Porsche executive: We’re not exiting diesel


They’re out, they’re back in. Following a report a week ago that Porsche was planning to discontinue production of all its diesel vehicles, the brand’s head of sales and marketing tells Automotive News that Porsche expects to launch a diesel version of the Cayenne in 2018 and maybe even the Macan crossover.

“We’re not saying that we are (),” Detlev von Platen told the publication’s European arm.
“For the SUV models, it makes sense where customers want range and torque.”

Autoblog has asked for clarification from officials in Germany. The brand stopped selling diesel models in the U.S. in 2015, and it is offering the 2019 Cayenne with a gasoline engine and plug-in hybrid version, but “will no longer be offering diesel models in North America,” Porsche spokesman Luke Vandezande says.

The apparent turnaround comes as a federal court in Germany approved bans of older, more polluting diesel vehicles in the cities of Duesseldorf and Stuttgart, Porsche’s home base. The German government had opposed the bans, fearing they would hurt automakers and diesel car values. The bans don’t apply to new less-polluting diesel cars, but they add momentum to diesel’s broader decline and tarnished image among consumers. Porsche’s CEO, Oliver Blume, also suggested last summer that the automaker could scrap diesels in favor of hybrids and electric vehicles.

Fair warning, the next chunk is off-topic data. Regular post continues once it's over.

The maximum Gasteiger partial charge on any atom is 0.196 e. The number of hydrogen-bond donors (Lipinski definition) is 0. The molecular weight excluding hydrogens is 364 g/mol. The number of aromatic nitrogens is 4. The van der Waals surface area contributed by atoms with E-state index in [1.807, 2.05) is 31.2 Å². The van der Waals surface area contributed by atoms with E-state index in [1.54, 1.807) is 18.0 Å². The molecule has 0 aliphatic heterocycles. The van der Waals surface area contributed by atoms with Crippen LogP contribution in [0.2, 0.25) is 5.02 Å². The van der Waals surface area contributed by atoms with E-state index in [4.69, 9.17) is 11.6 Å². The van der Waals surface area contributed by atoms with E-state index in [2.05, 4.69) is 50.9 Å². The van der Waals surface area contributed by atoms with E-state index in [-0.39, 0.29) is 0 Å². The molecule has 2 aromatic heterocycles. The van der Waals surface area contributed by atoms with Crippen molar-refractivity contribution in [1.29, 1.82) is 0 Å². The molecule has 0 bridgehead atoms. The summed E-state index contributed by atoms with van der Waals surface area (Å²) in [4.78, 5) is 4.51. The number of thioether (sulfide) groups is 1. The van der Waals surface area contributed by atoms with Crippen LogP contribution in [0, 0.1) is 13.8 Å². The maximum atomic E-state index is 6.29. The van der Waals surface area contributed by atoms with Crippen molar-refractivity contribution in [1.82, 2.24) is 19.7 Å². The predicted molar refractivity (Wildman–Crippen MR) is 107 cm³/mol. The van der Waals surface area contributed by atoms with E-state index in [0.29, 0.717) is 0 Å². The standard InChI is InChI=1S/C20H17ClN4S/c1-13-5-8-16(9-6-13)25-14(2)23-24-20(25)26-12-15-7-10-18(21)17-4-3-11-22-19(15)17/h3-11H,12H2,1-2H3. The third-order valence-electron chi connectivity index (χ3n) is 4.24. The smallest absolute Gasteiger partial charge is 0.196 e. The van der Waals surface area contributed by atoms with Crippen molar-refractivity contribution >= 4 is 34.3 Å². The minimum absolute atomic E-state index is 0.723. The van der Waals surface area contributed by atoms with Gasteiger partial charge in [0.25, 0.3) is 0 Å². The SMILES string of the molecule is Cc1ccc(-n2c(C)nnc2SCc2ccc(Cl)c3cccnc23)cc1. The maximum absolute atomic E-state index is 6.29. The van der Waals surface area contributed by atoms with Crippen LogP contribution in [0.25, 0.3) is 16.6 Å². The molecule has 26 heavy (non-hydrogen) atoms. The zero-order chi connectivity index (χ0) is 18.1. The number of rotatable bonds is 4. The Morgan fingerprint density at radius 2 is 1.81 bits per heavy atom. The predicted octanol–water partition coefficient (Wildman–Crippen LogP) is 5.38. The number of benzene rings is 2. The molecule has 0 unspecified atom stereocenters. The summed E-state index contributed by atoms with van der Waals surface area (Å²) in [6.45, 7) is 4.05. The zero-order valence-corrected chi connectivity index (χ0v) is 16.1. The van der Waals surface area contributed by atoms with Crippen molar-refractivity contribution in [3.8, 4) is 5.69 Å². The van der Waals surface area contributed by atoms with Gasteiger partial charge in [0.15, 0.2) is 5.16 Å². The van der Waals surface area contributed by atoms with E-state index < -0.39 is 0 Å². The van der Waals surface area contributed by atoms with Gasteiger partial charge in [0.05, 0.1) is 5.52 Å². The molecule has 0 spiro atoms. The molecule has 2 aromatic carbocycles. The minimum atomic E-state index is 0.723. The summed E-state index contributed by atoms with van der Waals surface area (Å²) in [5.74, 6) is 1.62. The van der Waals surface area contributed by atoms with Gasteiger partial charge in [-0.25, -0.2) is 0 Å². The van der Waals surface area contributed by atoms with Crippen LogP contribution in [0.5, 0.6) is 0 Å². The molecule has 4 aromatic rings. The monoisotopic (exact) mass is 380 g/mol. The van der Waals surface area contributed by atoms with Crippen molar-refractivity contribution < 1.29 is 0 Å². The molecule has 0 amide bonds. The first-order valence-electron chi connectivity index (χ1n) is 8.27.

Porsche introduced its third-generation Cayenne last fall at the Frankfurt auto show, but not with a diesel powertrain, and the smaller Macan is due for a facelift this year at the halfway point of its product life cycle. The Macan is also expected to be offered in hybrid and battery-electric versions when the next generation arrives as early as 2021. Porsche has been working on developing the Mission E, its all-wheel drive electric car which may be offered in three variants.

Porsche on Tuesday published an FAQ about its recall last year of nearly 30,000 Cayennes equipped with 3.0-liter V6 diesel engines after it told German regulators it found potentially illegal emissions-cheating software. It is providing a software update free of charge to owners, and it offered a premium for owners who traded in their older-model Porsches fitted with outdated diesel engines.

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